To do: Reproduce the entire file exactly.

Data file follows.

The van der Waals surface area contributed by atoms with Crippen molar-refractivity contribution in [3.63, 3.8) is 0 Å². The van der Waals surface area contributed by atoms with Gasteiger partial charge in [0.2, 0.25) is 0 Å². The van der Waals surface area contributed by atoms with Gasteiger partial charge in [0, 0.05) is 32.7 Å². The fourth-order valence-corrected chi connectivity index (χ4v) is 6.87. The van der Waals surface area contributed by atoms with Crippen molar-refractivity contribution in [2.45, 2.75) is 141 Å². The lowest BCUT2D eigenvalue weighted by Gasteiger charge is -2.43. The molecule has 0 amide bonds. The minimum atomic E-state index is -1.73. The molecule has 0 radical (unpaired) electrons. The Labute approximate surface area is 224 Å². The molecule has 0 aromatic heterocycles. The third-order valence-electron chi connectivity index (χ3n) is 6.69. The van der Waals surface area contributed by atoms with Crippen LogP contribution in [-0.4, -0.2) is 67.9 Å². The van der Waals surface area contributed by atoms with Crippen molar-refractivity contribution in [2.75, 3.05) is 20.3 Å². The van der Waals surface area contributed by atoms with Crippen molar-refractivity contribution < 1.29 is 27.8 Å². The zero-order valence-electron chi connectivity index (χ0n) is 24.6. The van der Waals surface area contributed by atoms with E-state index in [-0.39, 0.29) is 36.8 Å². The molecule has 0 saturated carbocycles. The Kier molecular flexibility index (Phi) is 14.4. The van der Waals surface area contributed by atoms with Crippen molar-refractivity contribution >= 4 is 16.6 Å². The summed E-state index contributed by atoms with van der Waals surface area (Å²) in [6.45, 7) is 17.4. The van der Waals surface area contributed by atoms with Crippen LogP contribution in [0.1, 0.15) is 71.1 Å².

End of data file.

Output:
The van der Waals surface area contributed by atoms with Crippen molar-refractivity contribution in [3.63, 3.8) is 0 Å². The van der Waals surface area contributed by atoms with Gasteiger partial charge in [0.2, 0.25) is 0 Å². The van der Waals surface area contributed by atoms with Gasteiger partial charge in [0, 0.05) is 32.7 Å². The fourth-order valence-corrected chi connectivity index (χ4v) is 6.87. The van der Waals surface area contributed by atoms with Crippen molar-refractivity contribution in [2.45, 2.75) is 141 Å². The lowest BCUT2D eigenvalue weighted by Gasteiger charge is -2.43. The molecule has 0 amide bonds. The minimum atomic E-state index is -1.73. The molecule has 0 radical (unpaired) electrons. The Labute approximate surface area is 224 Å². The molecule has 0 aromatic heterocycles. The third-order valence-electron chi connectivity index (χ3n) is 6.69. The van der Waals surface area contributed by atoms with Crippen LogP contribution in [-0.4, -0.2) is 67.9 Å². The van der Waals surface area contributed by atoms with Crippen molar-refractivity contribution in [2.75, 3.05) is 20.3 Å². The van der Waals surface area contributed by atoms with Crippen molar-refractivity contribution < 1.29 is 27.8 Å². The zero-order valence-electron chi connectivity index (χ0n) is 24.6. The van der Waals surface area contributed by atoms with E-state index in [-0.39, 0.29) is 36.8 Å². The molecule has 0 saturated carbocycles. The Kier molecular flexibility index (Phi) is 14.4. The van der Waals surface area contributed by atoms with Crippen molar-refractivity contribution >= 4 is 16.6 Å². The summed E-state index contributed by atoms with van der Waals surface area (Å²) in [6.45, 7) is 17.4. The van der Waals surface area contributed by atoms with Crippen LogP contribution in [0.1, 0.15) is 71.1 Å².